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Virtual Reality in Healthcare and Medical Technology

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Virtual reality has emerged as one of the hottest tech buzzwords over the last few years. Of course, VR isn’t just a buzzword, although sometimes people toss the term around so much that it feels like it. Virtual Reality could prove to be the next big thing, especially when it comes to concrete industry-specific applications. Healthcare, in particular, presents an opportunity for some truly revolutionary applications.

Let’s stop and consider medicine for a second. Across the board, healthcare is a complex field. This is true for coordinating activities, handling organization processes (i.e. staffing) and, of course, providing care. Indeed, the latter is the source of many of the complications in health care.

Virtual Reality in practice Credit: (U.S. Air Force photo by John Ingle)
Virtual Reality in practice
Credit: (U.S. Air Force photo by John Ingle)

At the same time, let’s think about how far human medicine has advanced over the last century. A few hundred years ago, most health “experts” had practically no idea how the body works. In the mid 19th century, “surgery” generally meant sawing arms and legs off. Just a century ago, we didn’t have antibiotics.

Now, doctors can cure countless complex diseases, perform insanely advanced procedures, such as heart transplants, and likewise carry out treatments that doctors a hundred years ago couldn’t have even dreamed of. How the times change.

Virtual reality is going to usher in even more change. How? VR will allow doctors to understand how the body works on infinitely tiny scales, or to visualize organs without having to cut people open. Complex systems, such as the cardiovascular system, can be put right on display. The body is complex and as much as we know about it, we still have a lot to learn.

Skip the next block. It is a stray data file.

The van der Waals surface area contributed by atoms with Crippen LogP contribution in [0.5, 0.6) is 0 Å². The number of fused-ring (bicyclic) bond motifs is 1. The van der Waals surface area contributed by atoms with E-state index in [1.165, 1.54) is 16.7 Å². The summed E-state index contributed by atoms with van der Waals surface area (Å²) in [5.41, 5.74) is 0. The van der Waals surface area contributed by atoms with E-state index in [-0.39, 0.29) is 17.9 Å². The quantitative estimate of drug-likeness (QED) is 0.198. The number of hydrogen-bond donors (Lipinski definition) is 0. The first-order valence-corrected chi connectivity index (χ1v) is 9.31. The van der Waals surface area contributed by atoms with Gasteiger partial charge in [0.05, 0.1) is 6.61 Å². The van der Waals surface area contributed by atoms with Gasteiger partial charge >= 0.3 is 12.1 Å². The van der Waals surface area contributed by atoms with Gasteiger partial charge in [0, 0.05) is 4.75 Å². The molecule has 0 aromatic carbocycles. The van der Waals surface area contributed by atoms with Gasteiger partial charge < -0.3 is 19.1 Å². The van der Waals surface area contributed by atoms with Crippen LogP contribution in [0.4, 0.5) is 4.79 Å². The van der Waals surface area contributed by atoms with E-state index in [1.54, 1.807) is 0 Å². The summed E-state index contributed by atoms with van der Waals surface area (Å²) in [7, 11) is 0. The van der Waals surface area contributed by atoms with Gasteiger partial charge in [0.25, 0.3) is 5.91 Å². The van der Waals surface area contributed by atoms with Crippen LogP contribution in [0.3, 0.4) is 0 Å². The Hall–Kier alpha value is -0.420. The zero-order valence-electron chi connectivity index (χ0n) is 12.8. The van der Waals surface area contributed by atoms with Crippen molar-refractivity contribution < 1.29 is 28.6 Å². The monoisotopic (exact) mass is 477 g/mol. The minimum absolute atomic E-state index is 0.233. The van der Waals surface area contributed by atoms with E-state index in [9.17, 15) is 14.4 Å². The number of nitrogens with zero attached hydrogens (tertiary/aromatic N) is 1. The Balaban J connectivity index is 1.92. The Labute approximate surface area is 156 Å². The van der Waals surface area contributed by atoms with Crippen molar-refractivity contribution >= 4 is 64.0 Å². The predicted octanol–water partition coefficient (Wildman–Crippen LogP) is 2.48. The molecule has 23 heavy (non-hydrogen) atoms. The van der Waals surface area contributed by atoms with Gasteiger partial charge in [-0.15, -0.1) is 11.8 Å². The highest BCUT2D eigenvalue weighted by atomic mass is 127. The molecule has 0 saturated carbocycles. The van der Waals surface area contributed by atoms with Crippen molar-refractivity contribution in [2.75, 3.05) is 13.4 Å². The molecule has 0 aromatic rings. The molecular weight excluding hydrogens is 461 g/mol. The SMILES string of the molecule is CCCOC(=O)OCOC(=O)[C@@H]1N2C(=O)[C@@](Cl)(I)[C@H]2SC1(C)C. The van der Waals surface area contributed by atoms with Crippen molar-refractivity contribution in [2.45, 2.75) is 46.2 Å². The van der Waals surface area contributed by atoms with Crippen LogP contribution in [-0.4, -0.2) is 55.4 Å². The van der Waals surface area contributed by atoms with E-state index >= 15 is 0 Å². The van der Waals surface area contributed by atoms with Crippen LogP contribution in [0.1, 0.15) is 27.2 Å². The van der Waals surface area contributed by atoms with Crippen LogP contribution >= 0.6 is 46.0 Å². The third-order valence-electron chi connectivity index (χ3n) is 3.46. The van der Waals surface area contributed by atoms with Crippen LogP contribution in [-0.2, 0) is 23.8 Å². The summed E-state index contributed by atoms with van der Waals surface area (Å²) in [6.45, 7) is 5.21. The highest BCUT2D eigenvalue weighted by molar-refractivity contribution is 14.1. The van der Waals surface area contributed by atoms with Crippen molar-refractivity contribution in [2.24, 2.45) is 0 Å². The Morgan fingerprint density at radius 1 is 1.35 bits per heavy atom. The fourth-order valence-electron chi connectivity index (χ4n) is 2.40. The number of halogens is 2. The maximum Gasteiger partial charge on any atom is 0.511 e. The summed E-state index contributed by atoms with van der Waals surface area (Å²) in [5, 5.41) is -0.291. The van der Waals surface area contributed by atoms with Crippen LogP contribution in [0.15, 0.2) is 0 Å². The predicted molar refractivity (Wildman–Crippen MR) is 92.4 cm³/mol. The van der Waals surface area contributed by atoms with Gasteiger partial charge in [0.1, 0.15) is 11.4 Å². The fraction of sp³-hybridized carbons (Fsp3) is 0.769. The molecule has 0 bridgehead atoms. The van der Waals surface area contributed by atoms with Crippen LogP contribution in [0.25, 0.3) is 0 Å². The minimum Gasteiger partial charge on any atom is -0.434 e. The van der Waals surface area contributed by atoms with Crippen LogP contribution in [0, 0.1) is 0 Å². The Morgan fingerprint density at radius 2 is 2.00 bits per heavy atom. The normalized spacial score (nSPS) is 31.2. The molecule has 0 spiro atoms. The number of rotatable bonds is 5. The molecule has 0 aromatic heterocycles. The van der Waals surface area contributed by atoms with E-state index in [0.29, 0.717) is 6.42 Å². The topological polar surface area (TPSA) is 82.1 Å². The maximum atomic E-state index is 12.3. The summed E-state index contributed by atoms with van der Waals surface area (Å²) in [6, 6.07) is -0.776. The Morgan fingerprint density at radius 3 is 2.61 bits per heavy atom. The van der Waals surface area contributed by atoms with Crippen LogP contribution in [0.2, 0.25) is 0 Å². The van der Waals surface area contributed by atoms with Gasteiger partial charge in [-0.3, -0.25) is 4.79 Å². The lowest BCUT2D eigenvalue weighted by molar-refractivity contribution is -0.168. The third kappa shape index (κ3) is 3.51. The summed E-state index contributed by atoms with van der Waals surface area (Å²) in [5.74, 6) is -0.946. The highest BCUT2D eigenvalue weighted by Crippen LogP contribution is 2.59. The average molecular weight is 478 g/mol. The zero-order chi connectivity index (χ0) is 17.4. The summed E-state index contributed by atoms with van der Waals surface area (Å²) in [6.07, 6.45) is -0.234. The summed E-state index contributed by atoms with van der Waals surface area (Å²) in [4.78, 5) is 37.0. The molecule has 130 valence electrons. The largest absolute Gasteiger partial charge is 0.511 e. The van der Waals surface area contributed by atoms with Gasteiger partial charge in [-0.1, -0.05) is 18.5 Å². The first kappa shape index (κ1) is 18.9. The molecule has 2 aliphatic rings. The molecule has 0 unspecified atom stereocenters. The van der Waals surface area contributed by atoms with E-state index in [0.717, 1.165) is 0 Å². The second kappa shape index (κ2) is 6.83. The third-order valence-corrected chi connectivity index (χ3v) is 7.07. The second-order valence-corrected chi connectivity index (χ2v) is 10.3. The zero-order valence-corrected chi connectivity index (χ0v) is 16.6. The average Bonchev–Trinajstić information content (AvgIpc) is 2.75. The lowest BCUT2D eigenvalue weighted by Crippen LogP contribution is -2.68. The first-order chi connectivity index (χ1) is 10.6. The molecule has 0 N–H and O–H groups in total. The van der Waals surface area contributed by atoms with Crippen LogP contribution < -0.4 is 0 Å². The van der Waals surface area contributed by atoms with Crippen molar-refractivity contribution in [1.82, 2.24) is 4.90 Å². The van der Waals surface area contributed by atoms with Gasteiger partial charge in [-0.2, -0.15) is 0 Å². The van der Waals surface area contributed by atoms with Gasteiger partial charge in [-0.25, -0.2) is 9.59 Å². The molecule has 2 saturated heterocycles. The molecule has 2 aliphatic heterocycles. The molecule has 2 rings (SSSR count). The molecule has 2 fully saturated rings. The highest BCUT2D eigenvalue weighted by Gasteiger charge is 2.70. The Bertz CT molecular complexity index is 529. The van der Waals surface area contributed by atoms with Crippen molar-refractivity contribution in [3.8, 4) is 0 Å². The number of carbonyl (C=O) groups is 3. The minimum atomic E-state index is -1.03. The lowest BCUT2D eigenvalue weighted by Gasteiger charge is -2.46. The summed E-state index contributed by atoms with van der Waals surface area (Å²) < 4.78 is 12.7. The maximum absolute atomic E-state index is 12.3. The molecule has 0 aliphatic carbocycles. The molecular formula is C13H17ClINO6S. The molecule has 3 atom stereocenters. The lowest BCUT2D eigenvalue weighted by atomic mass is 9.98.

Virtual reality could be used to visualize these complex systems as they work. VR could also be used to illustrate how cells, bacteria, and other microscopic aspects operate. VR could also be used to train students, educate patients, and in a whole wide range of applications as well. Let’s look at some potential VR applications for health care.

Specific Ways VR is Helping in Health Care

Autism Therapy From Afar

Millions of people worldwide are afflicted with autism, an incurable disease. While autism cannot be cured, it can be treated. Social training, interactions, and various other activities can help autistic individuals cope and live normal lives. VR is being used in the training process, allowing autistic individuals to interact remotely. So far, such interactions appear to be promising.

VR Empowered Medical Training

Medical students spend a lot of time dissecting cadavers. Virtual reality will likely never replace cadavers but it could help medical students take a closer, more intricate look at various human organs and body parts. This could improve medical students’ understanding of the human body.

Further, cadavers are not easy to come by, and there’s actually a shortage. As a result, nurses and other medical staff typically don’t dissect a cadaver. Virtual reality training, however, could help improve their understanding of human anatomy.

Med Students learning on the job. Credit: (U.S. Air Force photo/Staff Sgt. Michael Ellis)
Med Students learning on the job. Credit: (U.S. Air Force photo/Staff Sgt. Michael Ellis)

Chronic Pain Treatment

Interestingly, clinical trials suggest that virtual therapy can result in a 25% reduction in pain. More or less, virtual reality is being used to treat people how to control their brain’s reaction to pain, and most importantly, how to dampen pain itself. Not only could this help people lead better lives, but it could also reduce dependency on addictive prescription painkillers.

Enhancing Patient Care

Going to the doctor can be a hassle. You might have to wait in line for hours just to see a doctor for five minutes. It’s not like doctors want to make you wait, it’s just the nature of the game. Because of this, however, doctors and patients often fall “out of touch.”

What if doctors could do “in-house” visits through VR? If you have a rash, for example, you could scan it at home, and your doctor could review it via virtual reality. Or how about a VR conversation to explain your symptoms? It’d be more personal than a simple phone call.

Patient meets with doctor. Credit: By National Cancer Institute [Public domain], via Wikimedia Commons
Patient meets with doctor. Credit: By National Cancer Institute [Public domain], via Wikimedia Commons

VR could open up a world of opportunities

Virtual reality is likely to impact a lot of industries and technologies. From entertainment to education, VR will likely spur innovative and improvement across the board. However, VR’s impact on health care could be especially fruitful owing to the many complexities involved in medicine, and the many solutions virtual reality could offer.